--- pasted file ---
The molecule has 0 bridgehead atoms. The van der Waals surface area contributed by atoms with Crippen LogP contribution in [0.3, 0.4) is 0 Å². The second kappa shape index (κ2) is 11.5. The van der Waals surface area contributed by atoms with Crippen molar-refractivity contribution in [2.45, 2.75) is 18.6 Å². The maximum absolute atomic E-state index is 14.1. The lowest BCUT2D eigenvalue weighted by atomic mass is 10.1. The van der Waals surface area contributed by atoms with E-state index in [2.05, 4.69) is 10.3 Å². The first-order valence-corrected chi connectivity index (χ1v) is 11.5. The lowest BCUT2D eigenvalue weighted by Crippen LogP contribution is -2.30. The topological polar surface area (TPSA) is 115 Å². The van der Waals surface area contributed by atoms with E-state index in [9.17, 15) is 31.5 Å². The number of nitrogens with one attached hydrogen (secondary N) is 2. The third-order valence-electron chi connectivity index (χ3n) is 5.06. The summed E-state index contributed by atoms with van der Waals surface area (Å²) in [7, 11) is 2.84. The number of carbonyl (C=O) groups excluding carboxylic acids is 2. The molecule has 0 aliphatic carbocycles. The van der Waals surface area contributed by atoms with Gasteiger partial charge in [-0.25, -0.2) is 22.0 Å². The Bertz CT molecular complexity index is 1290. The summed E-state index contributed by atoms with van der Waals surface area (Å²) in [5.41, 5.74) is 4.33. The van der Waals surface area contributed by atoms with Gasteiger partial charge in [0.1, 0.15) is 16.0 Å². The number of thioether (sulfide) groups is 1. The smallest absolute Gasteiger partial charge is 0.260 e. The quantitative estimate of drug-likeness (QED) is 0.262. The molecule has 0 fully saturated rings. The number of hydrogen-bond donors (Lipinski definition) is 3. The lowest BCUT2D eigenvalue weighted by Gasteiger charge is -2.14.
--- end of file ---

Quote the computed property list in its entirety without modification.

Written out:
The molecule has 0 bridgehead atoms. The van der Waals surface area contributed by atoms with Crippen LogP contribution in [0.3, 0.4) is 0 Å². The second kappa shape index (κ2) is 11.5. The van der Waals surface area contributed by atoms with Crippen molar-refractivity contribution in [2.45, 2.75) is 18.6 Å². The maximum absolute atomic E-state index is 14.1. The lowest BCUT2D eigenvalue weighted by atomic mass is 10.1. The van der Waals surface area contributed by atoms with E-state index in [2.05, 4.69) is 10.3 Å². The first-order valence-corrected chi connectivity index (χ1v) is 11.5. The lowest BCUT2D eigenvalue weighted by Crippen LogP contribution is -2.30. The topological polar surface area (TPSA) is 115 Å². The van der Waals surface area contributed by atoms with E-state index in [9.17, 15) is 31.5 Å². The number of nitrogens with one attached hydrogen (secondary N) is 2. The third-order valence-electron chi connectivity index (χ3n) is 5.06. The summed E-state index contributed by atoms with van der Waals surface area (Å²) in [7, 11) is 2.84. The number of carbonyl (C=O) groups excluding carboxylic acids is 2. The molecule has 0 aliphatic carbocycles. The van der Waals surface area contributed by atoms with Gasteiger partial charge in [-0.25, -0.2) is 22.0 Å². The Bertz CT molecular complexity index is 1290. The summed E-state index contributed by atoms with van der Waals surface area (Å²) in [5.41, 5.74) is 4.33. The van der Waals surface area contributed by atoms with Gasteiger partial charge in [0.1, 0.15) is 16.0 Å². The number of thioether (sulfide) groups is 1. The smallest absolute Gasteiger partial charge is 0.260 e. The quantitative estimate of drug-likeness (QED) is 0.262. The molecule has 0 fully saturated rings. The number of hydrogen-bond donors (Lipinski definition) is 3. The lowest BCUT2D eigenvalue weighted by Gasteiger charge is -2.14.